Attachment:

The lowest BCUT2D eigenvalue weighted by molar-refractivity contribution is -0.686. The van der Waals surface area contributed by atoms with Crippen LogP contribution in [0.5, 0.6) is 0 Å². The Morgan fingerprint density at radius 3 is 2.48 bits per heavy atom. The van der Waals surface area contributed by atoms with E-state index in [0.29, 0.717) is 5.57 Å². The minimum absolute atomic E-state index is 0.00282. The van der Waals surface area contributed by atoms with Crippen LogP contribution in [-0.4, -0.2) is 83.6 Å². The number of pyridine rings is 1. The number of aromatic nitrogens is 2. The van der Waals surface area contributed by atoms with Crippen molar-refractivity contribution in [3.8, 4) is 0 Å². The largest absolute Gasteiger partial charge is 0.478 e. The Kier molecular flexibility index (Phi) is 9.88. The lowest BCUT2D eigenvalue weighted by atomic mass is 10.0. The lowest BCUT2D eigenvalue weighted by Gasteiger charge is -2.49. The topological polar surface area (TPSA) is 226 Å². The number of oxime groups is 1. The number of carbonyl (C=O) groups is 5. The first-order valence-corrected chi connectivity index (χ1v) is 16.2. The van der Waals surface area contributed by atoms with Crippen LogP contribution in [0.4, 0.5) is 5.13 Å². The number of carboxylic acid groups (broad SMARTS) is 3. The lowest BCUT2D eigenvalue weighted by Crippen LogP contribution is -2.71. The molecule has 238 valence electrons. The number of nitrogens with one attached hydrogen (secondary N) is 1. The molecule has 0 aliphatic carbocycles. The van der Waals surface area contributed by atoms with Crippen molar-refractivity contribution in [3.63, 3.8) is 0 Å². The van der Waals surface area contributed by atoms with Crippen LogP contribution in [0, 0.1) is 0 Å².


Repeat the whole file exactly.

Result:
The lowest BCUT2D eigenvalue weighted by molar-refractivity contribution is -0.686. The van der Waals surface area contributed by atoms with Crippen LogP contribution in [0.5, 0.6) is 0 Å². The Morgan fingerprint density at radius 3 is 2.48 bits per heavy atom. The van der Waals surface area contributed by atoms with E-state index in [0.29, 0.717) is 5.57 Å². The minimum absolute atomic E-state index is 0.00282. The van der Waals surface area contributed by atoms with Crippen LogP contribution in [-0.4, -0.2) is 83.6 Å². The number of pyridine rings is 1. The number of aromatic nitrogens is 2. The van der Waals surface area contributed by atoms with Crippen molar-refractivity contribution in [3.8, 4) is 0 Å². The largest absolute Gasteiger partial charge is 0.478 e. The Kier molecular flexibility index (Phi) is 9.88. The lowest BCUT2D eigenvalue weighted by atomic mass is 10.0. The lowest BCUT2D eigenvalue weighted by Gasteiger charge is -2.49. The topological polar surface area (TPSA) is 226 Å². The number of oxime groups is 1. The number of carbonyl (C=O) groups is 5. The first-order valence-corrected chi connectivity index (χ1v) is 16.2. The van der Waals surface area contributed by atoms with Crippen LogP contribution in [0.4, 0.5) is 5.13 Å². The number of carboxylic acid groups (broad SMARTS) is 3. The lowest BCUT2D eigenvalue weighted by Crippen LogP contribution is -2.71. The molecule has 238 valence electrons. The number of nitrogens with one attached hydrogen (secondary N) is 1. The molecule has 0 aliphatic carbocycles. The van der Waals surface area contributed by atoms with Crippen molar-refractivity contribution in [3.63, 3.8) is 0 Å². The van der Waals surface area contributed by atoms with Crippen LogP contribution in [0, 0.1) is 0 Å².